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Today's poem is "Justice"
from American Sonnets

W. W. Norton & Company

Gerald Stern is the author of twelve previous books of poetry, most reently Last Blue (Norton, 2000). Among his many honors are the Lamont Prize, the National Book Award, a Guggenheim fellowship, three NEA awards, a fellowship from the Academy of Arts and Letters, and the Ruth Lilly Prize. Stern taught at the Writers' Workshop at the University of Iowa until his retirement in 1995, and has served as a member of the faculty at Columbia University, New York University, Sarah Lawrence College, and the University of Pittsburgh.

"Stern writes as if he had to take note of every single thing in the world."
—Philadelphia Inquirer

About American Sonnets:

In his thirteenth collection, the 1998 National Book Award winner in Poetry presents us with fifty-nine "Stern Sonnets," twenty or so lines rather than the traditional fourteen. Using the events of his life as starting points, Stern moves from the personal to the mystic as he takes on or is taken over by critical or amusing or revealing moments. "I felt," he says, "like an archaeologist. I bent to a task that had the earnestness and seriousness of a dig."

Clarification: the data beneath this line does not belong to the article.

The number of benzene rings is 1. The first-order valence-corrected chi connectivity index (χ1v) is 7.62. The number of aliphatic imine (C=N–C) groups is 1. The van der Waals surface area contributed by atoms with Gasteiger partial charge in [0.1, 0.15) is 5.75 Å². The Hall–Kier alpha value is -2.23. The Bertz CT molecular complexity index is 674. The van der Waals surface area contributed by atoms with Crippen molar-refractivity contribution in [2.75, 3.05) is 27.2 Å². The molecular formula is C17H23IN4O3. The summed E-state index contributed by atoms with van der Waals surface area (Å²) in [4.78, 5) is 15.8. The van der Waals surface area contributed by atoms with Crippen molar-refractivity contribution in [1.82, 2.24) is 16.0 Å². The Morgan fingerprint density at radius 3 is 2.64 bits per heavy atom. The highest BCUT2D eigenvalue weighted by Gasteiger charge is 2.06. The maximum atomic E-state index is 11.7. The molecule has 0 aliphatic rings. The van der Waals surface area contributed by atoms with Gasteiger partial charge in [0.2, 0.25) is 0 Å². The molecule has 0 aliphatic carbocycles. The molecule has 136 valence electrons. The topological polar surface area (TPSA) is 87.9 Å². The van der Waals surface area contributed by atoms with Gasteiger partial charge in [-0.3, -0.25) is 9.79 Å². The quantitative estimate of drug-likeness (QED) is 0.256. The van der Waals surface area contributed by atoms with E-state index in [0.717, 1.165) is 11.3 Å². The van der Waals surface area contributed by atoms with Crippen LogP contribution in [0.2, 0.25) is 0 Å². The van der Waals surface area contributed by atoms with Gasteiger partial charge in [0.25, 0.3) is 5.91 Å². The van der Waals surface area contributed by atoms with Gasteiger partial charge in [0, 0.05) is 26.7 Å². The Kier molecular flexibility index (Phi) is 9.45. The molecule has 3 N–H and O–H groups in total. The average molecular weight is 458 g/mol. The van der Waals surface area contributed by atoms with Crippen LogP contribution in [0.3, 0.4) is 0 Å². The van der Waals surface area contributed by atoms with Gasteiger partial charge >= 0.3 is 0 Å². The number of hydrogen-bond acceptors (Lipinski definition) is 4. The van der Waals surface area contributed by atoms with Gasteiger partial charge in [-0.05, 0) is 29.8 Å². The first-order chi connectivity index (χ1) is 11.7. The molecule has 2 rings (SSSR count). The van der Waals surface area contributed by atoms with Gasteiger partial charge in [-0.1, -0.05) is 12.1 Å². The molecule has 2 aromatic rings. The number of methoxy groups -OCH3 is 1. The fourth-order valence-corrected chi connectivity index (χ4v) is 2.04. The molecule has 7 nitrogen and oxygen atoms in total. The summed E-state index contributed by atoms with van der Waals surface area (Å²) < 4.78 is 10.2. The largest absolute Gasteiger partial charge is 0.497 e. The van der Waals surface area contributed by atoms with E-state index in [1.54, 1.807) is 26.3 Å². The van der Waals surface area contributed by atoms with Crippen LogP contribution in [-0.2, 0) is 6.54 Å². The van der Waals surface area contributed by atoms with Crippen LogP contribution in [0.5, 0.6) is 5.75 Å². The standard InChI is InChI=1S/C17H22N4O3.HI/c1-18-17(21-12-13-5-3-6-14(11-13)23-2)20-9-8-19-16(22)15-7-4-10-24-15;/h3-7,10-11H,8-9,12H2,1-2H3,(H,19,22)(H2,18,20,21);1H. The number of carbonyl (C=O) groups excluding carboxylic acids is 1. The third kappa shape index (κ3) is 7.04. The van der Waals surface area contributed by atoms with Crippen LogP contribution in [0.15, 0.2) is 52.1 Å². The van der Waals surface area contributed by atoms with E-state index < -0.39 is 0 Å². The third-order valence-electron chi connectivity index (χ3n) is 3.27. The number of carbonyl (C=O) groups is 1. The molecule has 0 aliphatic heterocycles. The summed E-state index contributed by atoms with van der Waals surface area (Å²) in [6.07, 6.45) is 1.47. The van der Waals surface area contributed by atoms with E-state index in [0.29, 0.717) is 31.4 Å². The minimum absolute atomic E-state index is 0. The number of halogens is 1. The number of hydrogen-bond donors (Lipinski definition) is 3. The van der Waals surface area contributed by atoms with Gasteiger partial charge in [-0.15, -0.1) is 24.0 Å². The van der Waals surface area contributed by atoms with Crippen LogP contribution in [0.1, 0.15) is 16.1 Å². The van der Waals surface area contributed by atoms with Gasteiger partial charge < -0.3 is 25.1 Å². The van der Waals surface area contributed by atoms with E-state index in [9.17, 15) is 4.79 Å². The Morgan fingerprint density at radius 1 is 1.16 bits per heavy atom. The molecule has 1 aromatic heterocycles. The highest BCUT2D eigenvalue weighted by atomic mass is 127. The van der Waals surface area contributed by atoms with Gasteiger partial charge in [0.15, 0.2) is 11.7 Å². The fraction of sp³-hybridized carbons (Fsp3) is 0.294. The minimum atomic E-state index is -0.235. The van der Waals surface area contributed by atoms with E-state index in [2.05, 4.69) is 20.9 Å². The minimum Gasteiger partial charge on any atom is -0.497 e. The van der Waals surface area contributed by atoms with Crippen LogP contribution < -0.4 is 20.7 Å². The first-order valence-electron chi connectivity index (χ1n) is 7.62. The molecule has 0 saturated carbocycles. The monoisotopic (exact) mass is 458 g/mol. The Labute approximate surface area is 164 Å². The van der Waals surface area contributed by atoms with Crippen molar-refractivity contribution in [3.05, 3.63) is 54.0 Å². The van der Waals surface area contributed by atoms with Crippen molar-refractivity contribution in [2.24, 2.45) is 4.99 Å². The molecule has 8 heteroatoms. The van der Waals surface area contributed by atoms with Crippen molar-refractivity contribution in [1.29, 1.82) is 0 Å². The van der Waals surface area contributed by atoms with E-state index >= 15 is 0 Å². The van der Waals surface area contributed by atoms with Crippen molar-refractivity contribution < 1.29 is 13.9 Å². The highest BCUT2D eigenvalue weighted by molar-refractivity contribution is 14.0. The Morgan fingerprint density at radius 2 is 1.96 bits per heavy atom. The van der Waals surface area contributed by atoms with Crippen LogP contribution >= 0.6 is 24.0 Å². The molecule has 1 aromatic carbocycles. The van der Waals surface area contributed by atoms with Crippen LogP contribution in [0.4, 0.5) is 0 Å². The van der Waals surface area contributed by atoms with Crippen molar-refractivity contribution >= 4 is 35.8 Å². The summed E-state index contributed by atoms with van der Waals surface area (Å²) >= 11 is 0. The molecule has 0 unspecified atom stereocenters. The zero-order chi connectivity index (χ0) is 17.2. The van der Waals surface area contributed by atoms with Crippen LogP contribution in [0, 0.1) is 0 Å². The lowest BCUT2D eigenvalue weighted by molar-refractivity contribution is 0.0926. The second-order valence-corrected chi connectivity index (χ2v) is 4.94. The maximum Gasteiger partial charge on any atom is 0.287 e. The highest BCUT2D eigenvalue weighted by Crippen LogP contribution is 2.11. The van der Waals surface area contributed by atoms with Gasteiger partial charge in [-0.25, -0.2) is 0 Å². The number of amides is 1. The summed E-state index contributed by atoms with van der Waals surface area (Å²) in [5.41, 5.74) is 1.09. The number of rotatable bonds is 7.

In revisiting his past, Stern deals with time and loss, with the dichotomy of light and darkness, and—always—with the possibility of joy. These are poems of a personality immersed in life, passionately involved with the self and the self in the world.

"Gerald Stern is a romantic with a sense of humor, an Orphic voice living inside history, a sometimes comic, sometimes tragic visionary...[helping] us to live in the world as it is, converting our losses, transforming death and sadness into singing."
—Edward Hirsch



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